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Organic options available for garden pest control
MISSISSIPPI STATE -- The trend toward green or organic production has made its way to many home gardeners, but Mississippi's climate makes it a challenging place to grow plants without harsh chemicals to control pests.
Lelia Kelly, consumer horticulture specialist with the Mississippi State University Extension Service, said a big part of growing organic gardens is being conscientious.
“Call it organic, sustainable landscaping or just being more green, but to me, it all comes under the heading of realizing that what you do in the garden has an impact beyond us,” Kelly said. “A good, observant gardener will know if something is getting out of hand and needs to be treated.”
Whether gardening organically or not, Kelly said the best defense against diseases and insects is keeping plants healthy.
“A healthy plant is the result of good cultural practices, and the basis of that is building and maintaining good soil,” she said.
Gardeners can't garden from the kitchen window, Kelly said. They must be out with the plants, checking for soil moisture, making sure plants are not holding moisture on the leaves, watching for insect damage and fighting back weeds.
“We need to be a bit more tolerant of a little damage,” Kelly said. “It's nice to strive for the perfect garden, but you may not need to react immediately by putting out chemicals that may not be needed for minor damage.”
Blake Layton, Extension entomologist, offered another suggestion for a successful Southern organic garden: grow relatively pest-free plant species and varieties.
“Organic insecticides tend to be less effective than conventional insecticides, but there are exceptions,” Layton said. “There are quite a few effective organic products that work well against caterpillars and soft-bodied insects, but there aren't many that work well against beetles and insects like stink bugs, lace bugs and plant bugs.”
He gave some specific suggestions on what organic chemicals can be used to fight off insects.
Spinosad is very effective against most caterpillar pests, thrips and leaf miners. Although spinosad is organic, many formulations contain inorganic inert ingredients that don't qualify as organic insecticides, but some products are formulated to comply with organic guidelines.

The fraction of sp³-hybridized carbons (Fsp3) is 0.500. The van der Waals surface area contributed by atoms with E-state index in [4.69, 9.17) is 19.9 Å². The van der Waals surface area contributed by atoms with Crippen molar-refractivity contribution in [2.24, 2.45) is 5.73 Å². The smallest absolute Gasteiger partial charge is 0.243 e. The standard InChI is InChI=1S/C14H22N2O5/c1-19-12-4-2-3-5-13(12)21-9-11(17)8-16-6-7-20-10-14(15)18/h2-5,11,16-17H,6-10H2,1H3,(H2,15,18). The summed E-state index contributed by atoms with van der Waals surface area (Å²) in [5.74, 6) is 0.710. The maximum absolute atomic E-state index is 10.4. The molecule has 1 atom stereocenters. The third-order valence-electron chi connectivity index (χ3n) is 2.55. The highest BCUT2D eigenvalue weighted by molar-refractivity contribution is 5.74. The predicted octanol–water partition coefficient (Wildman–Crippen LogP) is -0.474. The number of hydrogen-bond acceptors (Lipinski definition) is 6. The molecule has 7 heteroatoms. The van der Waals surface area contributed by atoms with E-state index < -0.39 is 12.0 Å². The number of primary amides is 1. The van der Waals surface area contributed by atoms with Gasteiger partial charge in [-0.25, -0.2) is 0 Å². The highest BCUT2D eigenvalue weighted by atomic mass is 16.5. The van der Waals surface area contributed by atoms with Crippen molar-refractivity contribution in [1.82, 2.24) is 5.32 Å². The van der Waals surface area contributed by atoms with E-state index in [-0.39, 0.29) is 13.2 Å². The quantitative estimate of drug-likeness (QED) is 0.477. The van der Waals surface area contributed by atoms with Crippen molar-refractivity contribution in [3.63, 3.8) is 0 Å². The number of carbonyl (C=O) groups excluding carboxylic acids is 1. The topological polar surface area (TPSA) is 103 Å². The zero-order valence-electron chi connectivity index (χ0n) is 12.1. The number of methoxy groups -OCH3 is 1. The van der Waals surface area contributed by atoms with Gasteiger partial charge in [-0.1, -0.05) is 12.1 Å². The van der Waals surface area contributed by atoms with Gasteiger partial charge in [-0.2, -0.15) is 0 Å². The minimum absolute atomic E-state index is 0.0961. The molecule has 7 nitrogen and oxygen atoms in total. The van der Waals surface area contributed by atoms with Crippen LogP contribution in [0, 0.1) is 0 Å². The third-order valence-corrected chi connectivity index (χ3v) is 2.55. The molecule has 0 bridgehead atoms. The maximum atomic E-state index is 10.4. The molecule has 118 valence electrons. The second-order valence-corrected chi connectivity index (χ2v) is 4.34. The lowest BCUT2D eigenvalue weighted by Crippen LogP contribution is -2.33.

Bts, short for Bacillus thuringienisis, are naturally occurring soil bacteria that produce toxins that provide some caterpillar control. They are generally slow-acting, and the caterpillars must eat them before they work.
Azadirachtin is a natural insect-growth regulator derived from seeds of the neem tree. It is slow-acting but effective against sucking insects, such as whiteflies and aphids. Neem oil, also obtained from the seeds of this tree, controls these same insects.
Pyrethrin, or pyrethrum, is a natural extract from the flowers of the pyrethrum daisy. It is a broad-spectrum insecticide that affects most insect pests by contact. If another chemical is added to increase its effectiveness, it no longer can be considered organic.
Iron phosphate is used as a slug bait and to control snails. Rotenone is a botanical insecticide derived from several plants that is moderately effective against beetles and true bugs, such as stink bugs and plant bugs.
Sulfur has long been used to control spider mites and certain plant diseases and is approved for organic production as long as no inorganic ingredients are added. It can be used as a dust for spider mite control, but sprayable options are available. Lime-sulfur is used primarily as a dormant spray on woody ornamentals to control scale insects, mites and certain diseases.
Petroleum-based horticultural oils are useful for controlling scale insects and soft-bodied pests, such as aphids, spider mites and whiteflies. Although the oils are classified as organic, many of the secondary ingredients are inorganic. A number of organic oils made from plants and fish are effective against soft-bodied insects, such as aphids, mites and whiteflies.
“With organic insecticides, you may have to spray more often, you may sustain more damage on certain plants, and there may be some insect problems you just can't control,” Layton said. “But organic insecticides also have one important advantage -- they are usually less detrimental to nontarget beneficial insects than conventional insecticides are. Beneficial insects provide much more free insect control than most gardeners realize.